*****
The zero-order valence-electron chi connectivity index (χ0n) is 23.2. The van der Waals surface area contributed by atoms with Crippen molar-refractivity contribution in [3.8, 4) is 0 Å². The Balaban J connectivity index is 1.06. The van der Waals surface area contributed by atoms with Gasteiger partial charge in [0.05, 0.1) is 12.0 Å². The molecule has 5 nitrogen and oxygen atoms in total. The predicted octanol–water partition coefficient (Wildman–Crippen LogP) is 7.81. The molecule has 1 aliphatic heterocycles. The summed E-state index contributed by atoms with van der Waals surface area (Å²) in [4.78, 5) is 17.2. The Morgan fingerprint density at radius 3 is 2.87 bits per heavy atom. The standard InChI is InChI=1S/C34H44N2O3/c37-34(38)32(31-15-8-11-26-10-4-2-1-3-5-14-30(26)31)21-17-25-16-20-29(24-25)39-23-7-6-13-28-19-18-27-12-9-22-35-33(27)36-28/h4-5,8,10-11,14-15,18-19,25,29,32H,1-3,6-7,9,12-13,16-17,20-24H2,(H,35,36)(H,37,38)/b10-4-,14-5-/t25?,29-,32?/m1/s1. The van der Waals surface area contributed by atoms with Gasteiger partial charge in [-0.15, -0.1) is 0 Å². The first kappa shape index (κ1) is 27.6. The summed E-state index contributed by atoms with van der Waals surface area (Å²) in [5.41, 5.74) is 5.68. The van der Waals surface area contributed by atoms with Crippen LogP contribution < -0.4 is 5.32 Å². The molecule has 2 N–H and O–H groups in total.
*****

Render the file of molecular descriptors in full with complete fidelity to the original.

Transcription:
The zero-order valence-electron chi connectivity index (χ0n) is 23.2. The van der Waals surface area contributed by atoms with Crippen molar-refractivity contribution in [3.8, 4) is 0 Å². The Balaban J connectivity index is 1.06. The van der Waals surface area contributed by atoms with Gasteiger partial charge in [0.05, 0.1) is 12.0 Å². The molecule has 5 nitrogen and oxygen atoms in total. The predicted octanol–water partition coefficient (Wildman–Crippen LogP) is 7.81. The molecule has 1 aliphatic heterocycles. The summed E-state index contributed by atoms with van der Waals surface area (Å²) in [4.78, 5) is 17.2. The Morgan fingerprint density at radius 3 is 2.87 bits per heavy atom. The standard InChI is InChI=1S/C34H44N2O3/c37-34(38)32(31-15-8-11-26-10-4-2-1-3-5-14-30(26)31)21-17-25-16-20-29(24-25)39-23-7-6-13-28-19-18-27-12-9-22-35-33(27)36-28/h4-5,8,10-11,14-15,18-19,25,29,32H,1-3,6-7,9,12-13,16-17,20-24H2,(H,35,36)(H,37,38)/b10-4-,14-5-/t25?,29-,32?/m1/s1. The van der Waals surface area contributed by atoms with Gasteiger partial charge in [-0.15, -0.1) is 0 Å². The first kappa shape index (κ1) is 27.6. The summed E-state index contributed by atoms with van der Waals surface area (Å²) in [5.41, 5.74) is 5.68. The van der Waals surface area contributed by atoms with Crippen LogP contribution < -0.4 is 5.32 Å². The molecule has 2 N–H and O–H groups in total.